Photo of Juan Espinoza

Juan Espinoza Muñoz

  • Hosted by Public Counsel
  • Sponsored by Greenberg Traurig, LLP
  • Service location Los Angeles , California
  • Law school Harvard Law School
  • Issue area Community/Economic Development, Immigrant Populations
  • Fellowship class year 2021
  • Program Design Your Own Fellowship

The Project

Juan (he/his/him) will equip low-income entrepreneurs and community-based organizations with the legal tools to help build a more equitable small business economy that moves capital and power into the hands of Los Angeles communities of color.

The COVID-19 pandemic has upended Los Angeles’s small business economy. And like the virus’s health impacts, its economic effects have disproportionately harmed communities of color and continue to exacerbate systemic racism. In LA’s Asian ethnic enclaves, many family-owned, immigrant businesses were unable to navigate recovery programs, with more and faster relief services directed to majority white, west-side areas. In South LA, predominantly low-income Black and Latino communities were kept from financial assistance and the last to have accessible testing sites–months after the breakout. In East LA, street vendors were excluded from relief programs and forced to rely on small cash grants provided by nonprofits for basic sustenance and survival.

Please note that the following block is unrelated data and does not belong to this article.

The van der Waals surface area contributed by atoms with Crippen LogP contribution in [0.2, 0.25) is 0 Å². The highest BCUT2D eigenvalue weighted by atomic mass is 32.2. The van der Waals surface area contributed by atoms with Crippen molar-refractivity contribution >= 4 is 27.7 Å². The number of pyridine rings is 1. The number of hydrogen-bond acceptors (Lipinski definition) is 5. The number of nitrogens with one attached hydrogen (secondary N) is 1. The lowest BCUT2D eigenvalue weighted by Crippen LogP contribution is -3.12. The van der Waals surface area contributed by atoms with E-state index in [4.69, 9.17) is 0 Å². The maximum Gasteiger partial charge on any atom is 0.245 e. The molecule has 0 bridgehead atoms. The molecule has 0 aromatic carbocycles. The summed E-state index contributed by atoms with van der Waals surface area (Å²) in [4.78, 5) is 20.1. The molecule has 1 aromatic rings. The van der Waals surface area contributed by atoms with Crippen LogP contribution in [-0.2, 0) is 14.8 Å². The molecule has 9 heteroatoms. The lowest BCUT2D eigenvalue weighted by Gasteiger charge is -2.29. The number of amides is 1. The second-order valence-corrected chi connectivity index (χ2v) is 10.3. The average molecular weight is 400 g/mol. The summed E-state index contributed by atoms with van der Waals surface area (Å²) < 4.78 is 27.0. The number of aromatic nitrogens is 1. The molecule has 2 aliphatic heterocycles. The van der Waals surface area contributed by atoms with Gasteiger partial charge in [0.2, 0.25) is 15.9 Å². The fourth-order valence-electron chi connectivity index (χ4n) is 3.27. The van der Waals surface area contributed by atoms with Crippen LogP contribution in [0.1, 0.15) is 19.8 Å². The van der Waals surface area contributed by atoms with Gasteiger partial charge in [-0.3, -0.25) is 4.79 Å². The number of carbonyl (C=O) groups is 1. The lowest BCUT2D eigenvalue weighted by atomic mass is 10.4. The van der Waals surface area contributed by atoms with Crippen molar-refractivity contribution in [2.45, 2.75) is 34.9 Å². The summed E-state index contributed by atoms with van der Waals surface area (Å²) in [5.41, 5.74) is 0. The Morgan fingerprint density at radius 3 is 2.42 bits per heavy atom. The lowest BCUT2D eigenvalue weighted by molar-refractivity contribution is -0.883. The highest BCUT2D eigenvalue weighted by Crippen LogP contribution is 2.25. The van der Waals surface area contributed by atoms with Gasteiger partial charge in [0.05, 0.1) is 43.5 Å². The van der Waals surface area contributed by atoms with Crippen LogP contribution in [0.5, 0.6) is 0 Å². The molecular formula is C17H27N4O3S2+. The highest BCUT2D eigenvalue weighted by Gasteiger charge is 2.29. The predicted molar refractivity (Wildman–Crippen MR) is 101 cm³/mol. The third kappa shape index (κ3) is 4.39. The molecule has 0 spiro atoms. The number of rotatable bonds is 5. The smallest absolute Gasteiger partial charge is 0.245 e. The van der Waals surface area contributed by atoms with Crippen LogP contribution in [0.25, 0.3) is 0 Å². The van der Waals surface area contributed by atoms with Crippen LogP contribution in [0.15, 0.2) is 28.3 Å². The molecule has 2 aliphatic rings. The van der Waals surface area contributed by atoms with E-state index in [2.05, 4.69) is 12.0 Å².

Juan’s love of the immigrant community that carried him forward—the ingenuity, resilience, and joyful magic—fuels his passion to fight for racial and economic justice at Public Counsel in Los Angeles.

Fellowship Plans

During his Fellowship, Juan will provide transactional legal assistance to help minority-owned small businesses access recovery and survive financial hardship. He will expand the capacity of community-based organizations to develop new ownership models for cooperative economic success. Additionally, he will engage in policy advocacy through narrative and visual arts platforms that elevate the voices of low-income entrepreneurs of color.


2021 Greenberg Traurig Equal Justice Works Law Fellows to Tackle Racial, Economic, and Social Justice Issues

Eight from Harvard Law named Equal Justice Works Fellows

I’m excited to join a growing coalition of advocates that will shift power in ways that uplift the stories of people like my parents—Mexican working-class immigrants that have lived an entire life serving and making others feel more at home.

Juan Espinoza Muñoz /
2021 Equal Justice Works Fellow

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